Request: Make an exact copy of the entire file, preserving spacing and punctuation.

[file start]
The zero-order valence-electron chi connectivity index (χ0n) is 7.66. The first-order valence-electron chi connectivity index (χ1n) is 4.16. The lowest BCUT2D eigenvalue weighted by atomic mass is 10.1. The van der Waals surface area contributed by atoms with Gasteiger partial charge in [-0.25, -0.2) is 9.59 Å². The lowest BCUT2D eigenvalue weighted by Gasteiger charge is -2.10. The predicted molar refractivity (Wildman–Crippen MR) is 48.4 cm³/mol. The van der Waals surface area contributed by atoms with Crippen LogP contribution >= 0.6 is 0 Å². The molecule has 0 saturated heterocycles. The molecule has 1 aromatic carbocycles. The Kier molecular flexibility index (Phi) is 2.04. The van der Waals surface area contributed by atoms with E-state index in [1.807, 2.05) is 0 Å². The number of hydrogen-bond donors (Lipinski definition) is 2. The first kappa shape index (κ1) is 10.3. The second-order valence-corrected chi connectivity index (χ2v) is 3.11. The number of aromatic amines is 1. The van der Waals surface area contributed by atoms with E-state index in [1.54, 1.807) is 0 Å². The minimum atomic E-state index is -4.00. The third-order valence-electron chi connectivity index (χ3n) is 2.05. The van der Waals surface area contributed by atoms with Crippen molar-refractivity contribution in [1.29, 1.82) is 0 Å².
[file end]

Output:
The zero-order valence-electron chi connectivity index (χ0n) is 7.66. The first-order valence-electron chi connectivity index (χ1n) is 4.16. The lowest BCUT2D eigenvalue weighted by atomic mass is 10.1. The van der Waals surface area contributed by atoms with Gasteiger partial charge in [-0.25, -0.2) is 9.59 Å². The lowest BCUT2D eigenvalue weighted by Gasteiger charge is -2.10. The predicted molar refractivity (Wildman–Crippen MR) is 48.4 cm³/mol. The van der Waals surface area contributed by atoms with Crippen LogP contribution >= 0.6 is 0 Å². The molecule has 0 saturated heterocycles. The molecule has 1 aromatic carbocycles. The Kier molecular flexibility index (Phi) is 2.04. The van der Waals surface area contributed by atoms with E-state index in [1.807, 2.05) is 0 Å². The number of hydrogen-bond donors (Lipinski definition) is 2. The first kappa shape index (κ1) is 10.3. The second-order valence-corrected chi connectivity index (χ2v) is 3.11. The number of aromatic amines is 1. The van der Waals surface area contributed by atoms with E-state index in [1.54, 1.807) is 0 Å². The minimum atomic E-state index is -4.00. The third-order valence-electron chi connectivity index (χ3n) is 2.05. The van der Waals surface area contributed by atoms with Crippen molar-refractivity contribution in [1.29, 1.82) is 0 Å².